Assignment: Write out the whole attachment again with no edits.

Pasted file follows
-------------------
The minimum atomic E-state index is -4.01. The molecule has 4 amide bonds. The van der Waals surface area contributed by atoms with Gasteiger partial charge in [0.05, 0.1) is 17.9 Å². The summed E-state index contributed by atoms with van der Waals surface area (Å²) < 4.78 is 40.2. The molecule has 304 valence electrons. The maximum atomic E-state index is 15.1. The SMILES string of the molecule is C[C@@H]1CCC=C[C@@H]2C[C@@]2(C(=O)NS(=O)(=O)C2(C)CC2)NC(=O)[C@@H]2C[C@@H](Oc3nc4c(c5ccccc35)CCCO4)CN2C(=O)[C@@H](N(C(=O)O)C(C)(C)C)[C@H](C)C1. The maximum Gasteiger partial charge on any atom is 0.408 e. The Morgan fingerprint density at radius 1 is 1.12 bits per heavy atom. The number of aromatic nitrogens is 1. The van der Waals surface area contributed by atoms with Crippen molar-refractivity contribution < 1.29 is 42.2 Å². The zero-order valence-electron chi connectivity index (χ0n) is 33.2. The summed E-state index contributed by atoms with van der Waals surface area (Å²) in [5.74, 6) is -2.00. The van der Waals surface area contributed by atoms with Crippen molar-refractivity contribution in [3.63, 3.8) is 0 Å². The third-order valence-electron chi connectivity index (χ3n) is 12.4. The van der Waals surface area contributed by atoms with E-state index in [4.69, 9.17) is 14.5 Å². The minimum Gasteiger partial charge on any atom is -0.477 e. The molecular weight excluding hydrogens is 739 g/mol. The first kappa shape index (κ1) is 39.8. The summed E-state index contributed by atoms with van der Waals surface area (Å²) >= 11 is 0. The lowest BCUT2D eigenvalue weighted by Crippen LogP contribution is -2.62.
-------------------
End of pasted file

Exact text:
The minimum atomic E-state index is -4.01. The molecule has 4 amide bonds. The van der Waals surface area contributed by atoms with Gasteiger partial charge in [0.05, 0.1) is 17.9 Å². The summed E-state index contributed by atoms with van der Waals surface area (Å²) < 4.78 is 40.2. The molecule has 304 valence electrons. The maximum atomic E-state index is 15.1. The SMILES string of the molecule is C[C@@H]1CCC=C[C@@H]2C[C@@]2(C(=O)NS(=O)(=O)C2(C)CC2)NC(=O)[C@@H]2C[C@@H](Oc3nc4c(c5ccccc35)CCCO4)CN2C(=O)[C@@H](N(C(=O)O)C(C)(C)C)[C@H](C)C1. The maximum Gasteiger partial charge on any atom is 0.408 e. The Morgan fingerprint density at radius 1 is 1.12 bits per heavy atom. The number of aromatic nitrogens is 1. The van der Waals surface area contributed by atoms with Crippen molar-refractivity contribution < 1.29 is 42.2 Å². The zero-order valence-electron chi connectivity index (χ0n) is 33.2. The summed E-state index contributed by atoms with van der Waals surface area (Å²) in [5.74, 6) is -2.00. The van der Waals surface area contributed by atoms with Crippen molar-refractivity contribution in [3.63, 3.8) is 0 Å². The third-order valence-electron chi connectivity index (χ3n) is 12.4. The van der Waals surface area contributed by atoms with E-state index in [4.69, 9.17) is 14.5 Å². The minimum Gasteiger partial charge on any atom is -0.477 e. The molecular weight excluding hydrogens is 739 g/mol. The first kappa shape index (κ1) is 39.8. The summed E-state index contributed by atoms with van der Waals surface area (Å²) >= 11 is 0. The lowest BCUT2D eigenvalue weighted by Crippen LogP contribution is -2.62.